07 May 2017

Grave matters: Penarth Cemetery

Strange as it may seem, I miss not living near Cathays Cemetery, with its depth of history, its park-like grounds, its haven for flora and fauna, and its sense of peace and solitude. I have, however, discovered another cemetery, my local here in Penarth, though it’s only a fraction of the size of Cathays.


According to the Penarth Town Council website, five acres of land for the cemetery were acquired from the Right Honourable Robert George, Lord Windsor, Lord-Lieutenant of Glamorgan and Chief Commissioner of Public Works, on 2 March 1903, though the need for a new cemetery had been signalled many years earlier.


Prior to the opening of the town cemetery, most Penarth burials were in the graveyard around the Church of St Augustine. and as early as 1897 Reverend W. Sweet-Escott wrote to the district council pointing out the need for additional burial space (Evening Express, 20 March 1897). Somewhat surprisingly, the idea of a new cemetery proved to be quite a contentious issue. It wasn’t the cemetery itself that stirred up strong emotions but rather the decision as to whether or not the land would be consecrated, which would affect the cost of a burial. The Nonconformists were not against paying for tombstones, memorials or vaults but disputed the fact that they should have to pay a fee to a rector to perform the burial service.


The cemetery is not mentioned again in the newspapers until 1898, when Cardiff Council tried to amalgamate Penarth with Cardiff, something that was vehemently opposed by the ratepayers of Penarth. Even Cardiff’s promise to provide a new burial ground was not enough to persuade the good people of Penarth (and the town remains separate to this day).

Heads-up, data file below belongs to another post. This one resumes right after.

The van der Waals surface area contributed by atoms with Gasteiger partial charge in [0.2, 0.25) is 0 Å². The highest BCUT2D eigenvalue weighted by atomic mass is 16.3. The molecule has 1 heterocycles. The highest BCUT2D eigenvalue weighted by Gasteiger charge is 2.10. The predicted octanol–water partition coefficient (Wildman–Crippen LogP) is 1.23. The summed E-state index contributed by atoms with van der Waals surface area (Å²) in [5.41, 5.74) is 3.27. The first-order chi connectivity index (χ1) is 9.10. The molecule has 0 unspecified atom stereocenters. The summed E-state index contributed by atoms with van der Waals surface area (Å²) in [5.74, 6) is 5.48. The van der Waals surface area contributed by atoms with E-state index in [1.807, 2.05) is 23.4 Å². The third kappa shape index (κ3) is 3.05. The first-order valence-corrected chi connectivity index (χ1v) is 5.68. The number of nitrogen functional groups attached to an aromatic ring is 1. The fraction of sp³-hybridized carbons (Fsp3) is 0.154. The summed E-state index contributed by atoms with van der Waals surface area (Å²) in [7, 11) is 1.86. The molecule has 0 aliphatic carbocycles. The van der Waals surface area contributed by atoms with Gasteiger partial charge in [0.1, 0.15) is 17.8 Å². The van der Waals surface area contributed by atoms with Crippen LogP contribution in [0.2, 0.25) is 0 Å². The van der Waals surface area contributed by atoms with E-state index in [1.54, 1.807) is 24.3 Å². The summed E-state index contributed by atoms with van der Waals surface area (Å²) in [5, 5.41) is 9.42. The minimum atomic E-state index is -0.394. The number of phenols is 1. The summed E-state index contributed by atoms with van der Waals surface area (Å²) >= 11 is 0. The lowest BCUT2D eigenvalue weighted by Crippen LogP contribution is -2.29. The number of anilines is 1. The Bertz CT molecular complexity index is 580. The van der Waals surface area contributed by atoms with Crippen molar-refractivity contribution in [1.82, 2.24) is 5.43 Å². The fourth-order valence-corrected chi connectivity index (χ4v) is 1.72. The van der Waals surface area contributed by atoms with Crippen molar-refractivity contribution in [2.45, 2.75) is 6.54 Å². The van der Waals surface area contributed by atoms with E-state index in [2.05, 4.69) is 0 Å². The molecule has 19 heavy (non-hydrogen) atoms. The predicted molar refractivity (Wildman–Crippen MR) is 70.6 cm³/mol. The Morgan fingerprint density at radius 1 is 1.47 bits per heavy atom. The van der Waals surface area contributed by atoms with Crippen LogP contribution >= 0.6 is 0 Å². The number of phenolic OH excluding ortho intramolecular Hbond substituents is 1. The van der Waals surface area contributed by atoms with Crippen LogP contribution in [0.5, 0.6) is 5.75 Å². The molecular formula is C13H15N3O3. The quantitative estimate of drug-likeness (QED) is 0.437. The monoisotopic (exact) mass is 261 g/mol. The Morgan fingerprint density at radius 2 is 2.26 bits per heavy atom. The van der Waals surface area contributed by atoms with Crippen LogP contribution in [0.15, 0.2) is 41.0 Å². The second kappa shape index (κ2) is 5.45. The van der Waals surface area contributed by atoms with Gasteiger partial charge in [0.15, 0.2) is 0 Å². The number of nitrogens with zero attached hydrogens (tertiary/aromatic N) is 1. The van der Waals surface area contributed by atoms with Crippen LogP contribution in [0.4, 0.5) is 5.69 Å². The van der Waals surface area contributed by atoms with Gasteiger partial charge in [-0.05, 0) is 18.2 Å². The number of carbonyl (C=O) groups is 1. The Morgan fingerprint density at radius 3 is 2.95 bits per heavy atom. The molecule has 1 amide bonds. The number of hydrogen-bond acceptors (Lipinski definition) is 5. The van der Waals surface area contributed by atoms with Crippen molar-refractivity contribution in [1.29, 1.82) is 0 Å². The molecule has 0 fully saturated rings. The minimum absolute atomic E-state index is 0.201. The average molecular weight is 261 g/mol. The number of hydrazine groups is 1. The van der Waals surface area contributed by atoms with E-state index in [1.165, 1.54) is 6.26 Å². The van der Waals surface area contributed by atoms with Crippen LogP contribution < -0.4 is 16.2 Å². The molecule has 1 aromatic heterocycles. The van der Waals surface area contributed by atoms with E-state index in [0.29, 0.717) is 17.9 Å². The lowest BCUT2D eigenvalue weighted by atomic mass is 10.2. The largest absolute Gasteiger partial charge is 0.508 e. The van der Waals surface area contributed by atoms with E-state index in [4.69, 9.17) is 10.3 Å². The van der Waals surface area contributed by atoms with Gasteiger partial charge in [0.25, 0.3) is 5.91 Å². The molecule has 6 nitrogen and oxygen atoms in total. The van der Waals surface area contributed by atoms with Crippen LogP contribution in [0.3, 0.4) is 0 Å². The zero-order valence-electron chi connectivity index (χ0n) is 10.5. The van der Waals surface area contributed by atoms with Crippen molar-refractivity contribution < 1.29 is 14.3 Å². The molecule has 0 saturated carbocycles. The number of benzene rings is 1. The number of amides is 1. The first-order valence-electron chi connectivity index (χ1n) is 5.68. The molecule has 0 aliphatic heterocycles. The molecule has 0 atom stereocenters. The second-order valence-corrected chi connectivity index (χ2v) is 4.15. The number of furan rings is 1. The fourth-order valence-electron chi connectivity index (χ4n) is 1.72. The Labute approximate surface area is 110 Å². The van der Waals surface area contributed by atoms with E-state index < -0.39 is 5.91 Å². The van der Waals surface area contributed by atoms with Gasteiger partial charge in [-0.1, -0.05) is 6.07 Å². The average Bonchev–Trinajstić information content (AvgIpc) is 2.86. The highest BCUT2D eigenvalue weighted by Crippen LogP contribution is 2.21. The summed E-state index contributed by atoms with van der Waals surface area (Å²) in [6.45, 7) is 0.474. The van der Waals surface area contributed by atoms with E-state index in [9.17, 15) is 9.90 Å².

According to the report in the Evening Express, 21 February 1898,

Mr. A. Mackintosh said that the overtures of Cardiff were premature and pointed to no real advantage. With regard to the cemetery question, Penarth was rich enough to provide its own, and if Penarth people had to take their dead to Cardiff for burial it would simply be adding another terror to death. (Laughter.)

Penarth District Council finally decided to advertise for plans for a new cemetery in April 1901, restricting its call for tenders to Penarth and Cardiff architects only (Barry Dock News, 5 April 1901), though it would appear that nothing came of that advertisement as there is a further report in the Barry Dock News of 11 October 1901 stating that the Council had ‘resolved to re-write the bills of quantity for the proposed new cemetery, and advertise for tenders for same’. It seems much like council matters today – a lot of talk and bureaucracy but not much real action!


The first burial in the new cemetery finally took place in December 1903, and in 1928 the Council acquired a further 2½ acres to bring the total acreage to 7 and the number of burial spaces to 5000. More than one person can be buried in each space, of course, so the most recent burial total stands at over 10,500.


Howver, burial space is once again becoming an issue. On 28 March 2014, the Penarth Times reported that the cemetery was due to run out of burial space in three years – that’s right about now! – so the Council was looking into alternative methods of housing cremated remains. Columbaria, ‘scatter lawns’ and ‘above ground vaults’ were all under consideration, though I haven’t found any reference to a decision in more recent newspapers, and I haven’t noticed any new structures during my visits to the cemetery.

As with most old cemeteries, Penarth’s is an interesting place to explore, for the design and architecture of its buildings and its grave monuments, for the beauty of its wildflowers in the springtime, for the wildlife that inhabits its quiet spaces, and the view from the top of the hill is stunning. I will certainly be visiting again soon.